being redeemable” (HB 350). In this assertion, O’Connor cements the idea that the violence in her works is not operating on a literal level; rather, she uses the violence she enacts on her characters to highlight their need for grace. Conclusion: O’Connor’s Redemptive Violence in Palahniuk’s Early Novels The violence present in O’Connor’s stories works to move her characters to moments of
Elliott 28 grace. The circumstances she places her characters in, however, are not just violent for their own sake. O’Connor utilizes the local color of her Southern heritage and grotesque circumstances or characters to highlight the depravity of all men and the incarnational presence of grace in the world. In effect, the violence of O’Connor’s works provides redemption for both the characters in her stories and her readers. She utilizes many realistic, yet strange elements in her fiction so that the redemptive violence in her works is grounded in concrete reality and shocks her readers out of the complacency of cultural faith. The violent means of redemption in O’Connor’s fiction effectively moves her characters from brokenness to possibilities for wholeness in a way that mirrors the messy and violent necessity of Christ’s crucifixion. Her redemption embodies the world and transports its recipients into recognition of the divine. In O’Connor’s poetics, violence especially provides a possibility for redemption because of the incarnational focus of her stories: her characters lead fuller lives because their physical bodies undergo a transformation that is representative of their spiritual journeys. Examining Palahniuk’s works through the lens of O’Connor’s poetics reveals the role that violence plays in the metamorphoses of his protagonists as well. Though Palahniuk’s redemption works toward worldly rather than transcendent ends, the focus of his fiction still aligns with O’Connor’s methods of redemptive violence, expressed through his own worldview. The redemption Palahniuk offers his characters delivers them from capitalist America and the preoccupation with appearances and possessions therein. O’Connor and Palahniuk have a similar redemptive focus in their writing, but Palahniuk’s redemption has a few key differences from O’Connor’s that must be addressed. First, O’Connor’s redemption occurs most often through one violent moment in her stories, but violence pervades Palahniuk’s texts. His characters have a single climactic and violent experience, but the text as a whole is wrought with other scenarios of similar caliber. This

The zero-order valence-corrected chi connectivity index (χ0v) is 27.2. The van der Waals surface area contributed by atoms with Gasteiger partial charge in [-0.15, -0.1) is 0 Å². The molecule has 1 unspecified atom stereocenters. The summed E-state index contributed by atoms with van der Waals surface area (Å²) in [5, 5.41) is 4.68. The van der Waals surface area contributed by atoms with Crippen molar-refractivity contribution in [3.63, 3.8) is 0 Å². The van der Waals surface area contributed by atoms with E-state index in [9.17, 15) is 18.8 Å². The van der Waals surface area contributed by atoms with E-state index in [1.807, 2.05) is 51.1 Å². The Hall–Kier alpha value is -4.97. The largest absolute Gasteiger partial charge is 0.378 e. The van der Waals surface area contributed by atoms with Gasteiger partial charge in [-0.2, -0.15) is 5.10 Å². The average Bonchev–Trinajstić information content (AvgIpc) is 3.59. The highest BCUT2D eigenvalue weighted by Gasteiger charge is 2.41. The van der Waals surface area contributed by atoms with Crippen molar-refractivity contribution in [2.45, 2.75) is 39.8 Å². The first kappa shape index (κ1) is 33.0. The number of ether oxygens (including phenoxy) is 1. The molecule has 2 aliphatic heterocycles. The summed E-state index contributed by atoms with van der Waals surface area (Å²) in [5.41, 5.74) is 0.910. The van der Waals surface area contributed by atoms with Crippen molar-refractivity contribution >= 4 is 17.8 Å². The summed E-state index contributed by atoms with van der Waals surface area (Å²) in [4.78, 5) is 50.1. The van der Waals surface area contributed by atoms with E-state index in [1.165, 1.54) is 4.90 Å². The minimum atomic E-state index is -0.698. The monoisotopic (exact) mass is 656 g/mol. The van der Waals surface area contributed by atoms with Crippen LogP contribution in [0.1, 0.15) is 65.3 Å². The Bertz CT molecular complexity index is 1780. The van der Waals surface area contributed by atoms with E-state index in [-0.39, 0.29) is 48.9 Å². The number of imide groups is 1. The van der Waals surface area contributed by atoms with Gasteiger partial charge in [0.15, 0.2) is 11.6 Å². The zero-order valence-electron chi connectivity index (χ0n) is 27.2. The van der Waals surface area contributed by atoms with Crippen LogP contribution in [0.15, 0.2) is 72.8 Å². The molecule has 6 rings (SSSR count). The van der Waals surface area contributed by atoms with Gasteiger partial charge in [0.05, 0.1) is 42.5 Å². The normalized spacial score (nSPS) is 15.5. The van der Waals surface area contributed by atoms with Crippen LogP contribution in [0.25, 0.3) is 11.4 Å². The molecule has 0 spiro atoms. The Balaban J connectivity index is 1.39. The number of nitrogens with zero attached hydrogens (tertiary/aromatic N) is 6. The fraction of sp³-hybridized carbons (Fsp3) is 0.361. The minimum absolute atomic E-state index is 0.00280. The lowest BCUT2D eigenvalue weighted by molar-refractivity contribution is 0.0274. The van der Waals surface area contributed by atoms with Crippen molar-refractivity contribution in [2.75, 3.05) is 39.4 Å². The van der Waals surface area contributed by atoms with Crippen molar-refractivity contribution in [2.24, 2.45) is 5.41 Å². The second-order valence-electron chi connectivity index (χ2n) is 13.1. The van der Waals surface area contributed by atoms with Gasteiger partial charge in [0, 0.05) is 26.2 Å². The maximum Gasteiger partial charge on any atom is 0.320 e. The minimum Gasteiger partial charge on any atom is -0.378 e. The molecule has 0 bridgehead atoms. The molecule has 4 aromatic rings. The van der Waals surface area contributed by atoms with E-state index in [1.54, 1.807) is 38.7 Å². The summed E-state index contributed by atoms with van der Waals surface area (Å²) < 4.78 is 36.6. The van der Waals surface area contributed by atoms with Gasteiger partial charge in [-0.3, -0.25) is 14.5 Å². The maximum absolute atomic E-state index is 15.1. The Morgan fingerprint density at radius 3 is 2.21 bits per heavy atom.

Elliott 29 distinction is potentially a departure from O’Connor’s framework, but Palahniuk’s fiction is written over thirty years after hers and, with the increased access to violent and objectionable content in television, movies, and literature of his day, his violence is more pervasive as a result.